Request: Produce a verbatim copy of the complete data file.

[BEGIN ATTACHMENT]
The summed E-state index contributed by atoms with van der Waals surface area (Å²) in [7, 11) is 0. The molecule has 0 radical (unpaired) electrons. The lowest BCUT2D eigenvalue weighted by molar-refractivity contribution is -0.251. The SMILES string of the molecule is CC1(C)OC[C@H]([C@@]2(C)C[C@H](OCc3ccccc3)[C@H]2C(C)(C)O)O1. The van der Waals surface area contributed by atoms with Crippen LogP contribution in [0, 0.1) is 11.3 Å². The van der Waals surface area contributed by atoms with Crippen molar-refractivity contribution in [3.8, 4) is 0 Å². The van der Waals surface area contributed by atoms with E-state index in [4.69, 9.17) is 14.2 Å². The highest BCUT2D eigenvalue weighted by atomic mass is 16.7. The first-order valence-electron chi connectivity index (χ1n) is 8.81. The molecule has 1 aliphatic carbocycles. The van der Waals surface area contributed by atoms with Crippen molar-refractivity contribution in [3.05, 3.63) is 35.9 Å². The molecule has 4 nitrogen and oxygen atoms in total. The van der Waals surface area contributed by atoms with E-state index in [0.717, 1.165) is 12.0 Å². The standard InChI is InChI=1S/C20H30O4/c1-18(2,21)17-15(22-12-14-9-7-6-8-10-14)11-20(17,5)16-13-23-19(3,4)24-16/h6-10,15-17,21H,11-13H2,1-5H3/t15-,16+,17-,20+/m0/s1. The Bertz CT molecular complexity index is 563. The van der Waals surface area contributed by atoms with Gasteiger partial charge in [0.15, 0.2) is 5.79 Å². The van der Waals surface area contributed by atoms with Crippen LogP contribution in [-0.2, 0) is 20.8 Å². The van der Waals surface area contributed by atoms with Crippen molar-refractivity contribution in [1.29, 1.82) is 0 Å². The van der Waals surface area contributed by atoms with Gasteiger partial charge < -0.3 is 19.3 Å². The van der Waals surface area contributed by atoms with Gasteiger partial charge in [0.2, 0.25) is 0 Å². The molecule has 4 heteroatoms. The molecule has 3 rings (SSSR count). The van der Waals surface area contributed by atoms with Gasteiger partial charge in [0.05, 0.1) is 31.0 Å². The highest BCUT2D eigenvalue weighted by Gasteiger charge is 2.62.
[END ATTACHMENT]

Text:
The summed E-state index contributed by atoms with van der Waals surface area (Å²) in [7, 11) is 0. The molecule has 0 radical (unpaired) electrons. The lowest BCUT2D eigenvalue weighted by molar-refractivity contribution is -0.251. The SMILES string of the molecule is CC1(C)OC[C@H]([C@@]2(C)C[C@H](OCc3ccccc3)[C@H]2C(C)(C)O)O1. The van der Waals surface area contributed by atoms with Crippen LogP contribution in [0, 0.1) is 11.3 Å². The van der Waals surface area contributed by atoms with Crippen molar-refractivity contribution in [3.8, 4) is 0 Å². The van der Waals surface area contributed by atoms with E-state index in [4.69, 9.17) is 14.2 Å². The highest BCUT2D eigenvalue weighted by atomic mass is 16.7. The first-order valence-electron chi connectivity index (χ1n) is 8.81. The molecule has 1 aliphatic carbocycles. The van der Waals surface area contributed by atoms with Crippen molar-refractivity contribution in [3.05, 3.63) is 35.9 Å². The molecule has 4 nitrogen and oxygen atoms in total. The van der Waals surface area contributed by atoms with E-state index in [0.717, 1.165) is 12.0 Å². The standard InChI is InChI=1S/C20H30O4/c1-18(2,21)17-15(22-12-14-9-7-6-8-10-14)11-20(17,5)16-13-23-19(3,4)24-16/h6-10,15-17,21H,11-13H2,1-5H3/t15-,16+,17-,20+/m0/s1. The Bertz CT molecular complexity index is 563. The van der Waals surface area contributed by atoms with Gasteiger partial charge in [0.15, 0.2) is 5.79 Å². The van der Waals surface area contributed by atoms with Crippen LogP contribution in [-0.2, 0) is 20.8 Å². The van der Waals surface area contributed by atoms with Crippen molar-refractivity contribution in [1.29, 1.82) is 0 Å². The van der Waals surface area contributed by atoms with Gasteiger partial charge < -0.3 is 19.3 Å². The van der Waals surface area contributed by atoms with Gasteiger partial charge in [0.2, 0.25) is 0 Å². The molecule has 4 heteroatoms. The molecule has 3 rings (SSSR count). The van der Waals surface area contributed by atoms with Gasteiger partial charge in [0.05, 0.1) is 31.0 Å². The highest BCUT2D eigenvalue weighted by Gasteiger charge is 2.62.